Alcohol consumption: Sapa tells Pas to respect people’s private affairs

Peter John Jaban (file photo)

KUCHING, May 28: Protecting public safety can be achieved without impinging on people’s private affairs and if Pas cannot respect that, then perhaps they have no business in the government, opines Sapa.

According to Sarawak Aspiration for People’s Aspirations (Sapa) information and publicity chief Peter John Jaban, many Malaysians, especially Sarawakians, are up in arms at Parti Islam Se-Malaysia or Pas’ ‘thinly veiled’ attempt to impose Islamic beliefs and practices on the whole country under the guise of public safety in their call to ban alcohol consumption to prevent drunk driving.

“As Pas embed themselves in government, Solidariti Anak Sarawak (SAS) and Sapa is calling on all elected representatives, especially those from Sarawak, to reject this and any future attempts to pass Islamic legislation ‘through the backdoor’,” Peter John asserted in a statement today.

He pointed out that these were the very reasons why Sarawakians have been gravely concerned that Gabungan Parti Sarawak (GPS) is in coalition with Pas, a party whose stated goals go contrary to the collective culture, racial harmony and freedom of choice in Sarawak.

“They only make decisions based on their own narrow world view and expect everyone else to simply submit.

“Frankly, Pas is insulting our intelligence. Anyone with half a brain can see that this has little to do with preventing drunk driving and instead is more about banning alcohol consumption following Pas’ openly Islamist agenda.

“In this announcement, Pas is treating the people of Malaysia like children and completely ignoring our rights to determine the course of our own lives as voting adults,” he asserted in response to Pas information chief Kamaruzaman Mohamad’s call on the government to immediately suspsend alcohol sales and production to prevent drunk driving in Malaysia.

Malaysia, Peter John noted, is a multi-cultural nation where the vast majority of the population choose to responsibly consume alcohol in moderation, as do billions of people around the world.

On drunk driving, he emphasised that the only appropriate response was to target the wrongdoers as bans on alcohol around the world have rarely been successful but instead lead to widespread underground activity and a significant loss of taxation revenue for governments.

“This is why the Malaysian government must remain secular and abstain from interfering in the personal lives of citizens where they have no remit, especially in Sarawak.

“Sarawak has a unique cultural and social mix and has a non-Muslim majority. We also welcome visitors from around the world with respect for their lifestyles and personal choices.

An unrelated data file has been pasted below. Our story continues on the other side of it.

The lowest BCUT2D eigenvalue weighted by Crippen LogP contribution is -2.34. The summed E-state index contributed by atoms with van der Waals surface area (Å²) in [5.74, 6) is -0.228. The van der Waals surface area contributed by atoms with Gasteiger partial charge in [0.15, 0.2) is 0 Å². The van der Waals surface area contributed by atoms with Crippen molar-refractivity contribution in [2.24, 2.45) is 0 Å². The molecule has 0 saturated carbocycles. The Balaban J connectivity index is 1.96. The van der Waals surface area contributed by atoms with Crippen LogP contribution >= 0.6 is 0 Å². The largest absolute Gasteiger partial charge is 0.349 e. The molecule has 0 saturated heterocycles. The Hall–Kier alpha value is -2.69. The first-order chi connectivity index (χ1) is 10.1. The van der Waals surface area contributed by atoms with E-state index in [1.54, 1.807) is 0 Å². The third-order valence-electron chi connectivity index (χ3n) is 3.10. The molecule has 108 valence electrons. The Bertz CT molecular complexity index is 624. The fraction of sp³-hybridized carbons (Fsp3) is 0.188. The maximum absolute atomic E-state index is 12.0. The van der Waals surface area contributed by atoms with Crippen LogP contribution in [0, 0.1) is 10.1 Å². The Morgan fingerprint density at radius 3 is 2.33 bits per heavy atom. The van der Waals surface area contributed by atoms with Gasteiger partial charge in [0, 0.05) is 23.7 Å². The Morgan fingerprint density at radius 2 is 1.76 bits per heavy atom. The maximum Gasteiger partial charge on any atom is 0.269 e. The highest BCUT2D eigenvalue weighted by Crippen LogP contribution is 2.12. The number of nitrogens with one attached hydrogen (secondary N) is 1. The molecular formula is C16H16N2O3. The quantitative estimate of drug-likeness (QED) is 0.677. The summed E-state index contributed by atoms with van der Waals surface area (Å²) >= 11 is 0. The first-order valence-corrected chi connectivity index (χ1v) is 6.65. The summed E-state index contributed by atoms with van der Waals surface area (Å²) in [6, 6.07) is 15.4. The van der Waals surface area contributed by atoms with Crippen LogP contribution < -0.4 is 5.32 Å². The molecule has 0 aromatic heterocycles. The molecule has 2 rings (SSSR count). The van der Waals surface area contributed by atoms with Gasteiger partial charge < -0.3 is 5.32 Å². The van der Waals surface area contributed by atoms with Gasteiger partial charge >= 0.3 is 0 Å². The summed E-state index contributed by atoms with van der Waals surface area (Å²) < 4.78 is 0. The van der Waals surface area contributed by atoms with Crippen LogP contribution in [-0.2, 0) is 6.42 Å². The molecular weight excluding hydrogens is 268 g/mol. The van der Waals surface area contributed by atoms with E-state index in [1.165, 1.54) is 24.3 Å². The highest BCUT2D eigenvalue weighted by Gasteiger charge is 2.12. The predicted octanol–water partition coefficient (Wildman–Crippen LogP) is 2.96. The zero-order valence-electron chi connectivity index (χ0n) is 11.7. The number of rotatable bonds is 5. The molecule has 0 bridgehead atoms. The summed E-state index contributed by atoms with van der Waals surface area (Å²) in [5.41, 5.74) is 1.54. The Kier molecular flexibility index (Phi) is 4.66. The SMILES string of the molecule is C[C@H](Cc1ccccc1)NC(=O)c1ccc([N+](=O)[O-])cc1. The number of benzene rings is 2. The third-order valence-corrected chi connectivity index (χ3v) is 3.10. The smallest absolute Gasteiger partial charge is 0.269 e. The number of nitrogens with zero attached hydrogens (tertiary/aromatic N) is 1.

“A ban on alcohol will put us in a small minority of nations who choose to implement one and label Malaysians as Islamic extremists. Even Dubai has not taken this step,” he claimed.

Peter John added that Pas’ suggestion will drive every single bar and entertainment outlet in Malaysia, already suffering from the Movement Control Order (MCO), out of business and completely kill the tourism industry which also teetering on the brink of destruction.

“For us in Sarawak, alcohol is an integral part of our legendary social life and welcoming nature.

“Kamaruzaman should visit a longhouse during Gawai before he makes his pronouncements to curtail the cultural life of our state. Then perhaps he can report back to (Pas president) Abdul Hadi Awang on the proper use of ‘cawat’!

“Personally, I do not even believe they speak for the majority of Muslims in Malaysia who are perfectly happy to allow the rest of the population to make their own choices. This first salvo is potentially just the beginning. First it will be alcohol, then sales of non-halal products, then Hudud law.

“Perhaps they are seeking to shut down Genting Highlands next because of the dangerous road on the way,” he claimed.

This agenda, Peter John emphasised, will damage the economy irreparably, not to mention the unique culture of Sarawak and Malaysia where many traditional practices could suddenly be outlawed.

“Sarawak’s Muslims have always had close cooperation with citizens professing other religions.

“Sas and Sapa are calling on all GPS representatives to guard this long history of mutual respect. Policies must be focused on the greater good and should actually have a good chance of solving the problem,” he added. — DayakDaily